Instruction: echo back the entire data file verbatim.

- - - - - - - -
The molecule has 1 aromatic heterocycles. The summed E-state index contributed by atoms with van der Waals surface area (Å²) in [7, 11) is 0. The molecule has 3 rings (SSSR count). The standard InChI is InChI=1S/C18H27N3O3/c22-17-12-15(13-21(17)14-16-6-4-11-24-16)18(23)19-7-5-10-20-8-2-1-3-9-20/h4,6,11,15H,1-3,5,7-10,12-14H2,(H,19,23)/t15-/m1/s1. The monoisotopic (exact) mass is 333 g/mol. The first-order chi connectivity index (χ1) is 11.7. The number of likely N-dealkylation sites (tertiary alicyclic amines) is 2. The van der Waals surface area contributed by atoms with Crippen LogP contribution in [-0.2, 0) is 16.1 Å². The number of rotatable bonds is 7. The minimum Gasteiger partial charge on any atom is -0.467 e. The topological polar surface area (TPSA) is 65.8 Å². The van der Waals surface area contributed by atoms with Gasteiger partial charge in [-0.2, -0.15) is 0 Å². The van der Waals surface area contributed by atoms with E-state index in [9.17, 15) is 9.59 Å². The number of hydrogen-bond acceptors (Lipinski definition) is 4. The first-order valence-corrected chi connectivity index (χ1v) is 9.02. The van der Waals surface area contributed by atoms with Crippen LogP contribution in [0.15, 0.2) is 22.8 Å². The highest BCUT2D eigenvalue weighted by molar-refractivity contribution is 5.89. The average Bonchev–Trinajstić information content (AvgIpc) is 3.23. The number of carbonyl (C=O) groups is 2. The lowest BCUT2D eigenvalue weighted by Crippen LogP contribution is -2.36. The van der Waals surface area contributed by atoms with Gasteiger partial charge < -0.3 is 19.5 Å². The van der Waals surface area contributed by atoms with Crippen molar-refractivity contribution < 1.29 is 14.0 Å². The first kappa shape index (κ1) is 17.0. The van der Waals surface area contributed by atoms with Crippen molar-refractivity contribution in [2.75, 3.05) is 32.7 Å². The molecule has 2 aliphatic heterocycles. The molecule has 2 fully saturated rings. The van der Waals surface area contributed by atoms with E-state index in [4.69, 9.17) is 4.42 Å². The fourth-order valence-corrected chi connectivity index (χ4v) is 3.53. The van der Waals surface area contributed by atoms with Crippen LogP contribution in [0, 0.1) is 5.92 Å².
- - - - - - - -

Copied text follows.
The molecule has 1 aromatic heterocycles. The summed E-state index contributed by atoms with van der Waals surface area (Å²) in [7, 11) is 0. The molecule has 3 rings (SSSR count). The standard InChI is InChI=1S/C18H27N3O3/c22-17-12-15(13-21(17)14-16-6-4-11-24-16)18(23)19-7-5-10-20-8-2-1-3-9-20/h4,6,11,15H,1-3,5,7-10,12-14H2,(H,19,23)/t15-/m1/s1. The monoisotopic (exact) mass is 333 g/mol. The first-order chi connectivity index (χ1) is 11.7. The number of likely N-dealkylation sites (tertiary alicyclic amines) is 2. The van der Waals surface area contributed by atoms with Crippen LogP contribution in [-0.2, 0) is 16.1 Å². The number of rotatable bonds is 7. The minimum Gasteiger partial charge on any atom is -0.467 e. The topological polar surface area (TPSA) is 65.8 Å². The van der Waals surface area contributed by atoms with Gasteiger partial charge in [-0.2, -0.15) is 0 Å². The van der Waals surface area contributed by atoms with E-state index in [9.17, 15) is 9.59 Å². The number of hydrogen-bond acceptors (Lipinski definition) is 4. The first-order valence-corrected chi connectivity index (χ1v) is 9.02. The van der Waals surface area contributed by atoms with Crippen LogP contribution in [0.15, 0.2) is 22.8 Å². The highest BCUT2D eigenvalue weighted by molar-refractivity contribution is 5.89. The average Bonchev–Trinajstić information content (AvgIpc) is 3.23. The number of carbonyl (C=O) groups is 2. The lowest BCUT2D eigenvalue weighted by Crippen LogP contribution is -2.36. The van der Waals surface area contributed by atoms with Gasteiger partial charge < -0.3 is 19.5 Å². The van der Waals surface area contributed by atoms with Crippen molar-refractivity contribution < 1.29 is 14.0 Å². The first kappa shape index (κ1) is 17.0. The van der Waals surface area contributed by atoms with Crippen molar-refractivity contribution in [2.75, 3.05) is 32.7 Å². The molecule has 2 aliphatic heterocycles. The molecule has 2 fully saturated rings. The van der Waals surface area contributed by atoms with E-state index in [4.69, 9.17) is 4.42 Å². The fourth-order valence-corrected chi connectivity index (χ4v) is 3.53. The van der Waals surface area contributed by atoms with Crippen LogP contribution in [0, 0.1) is 5.92 Å².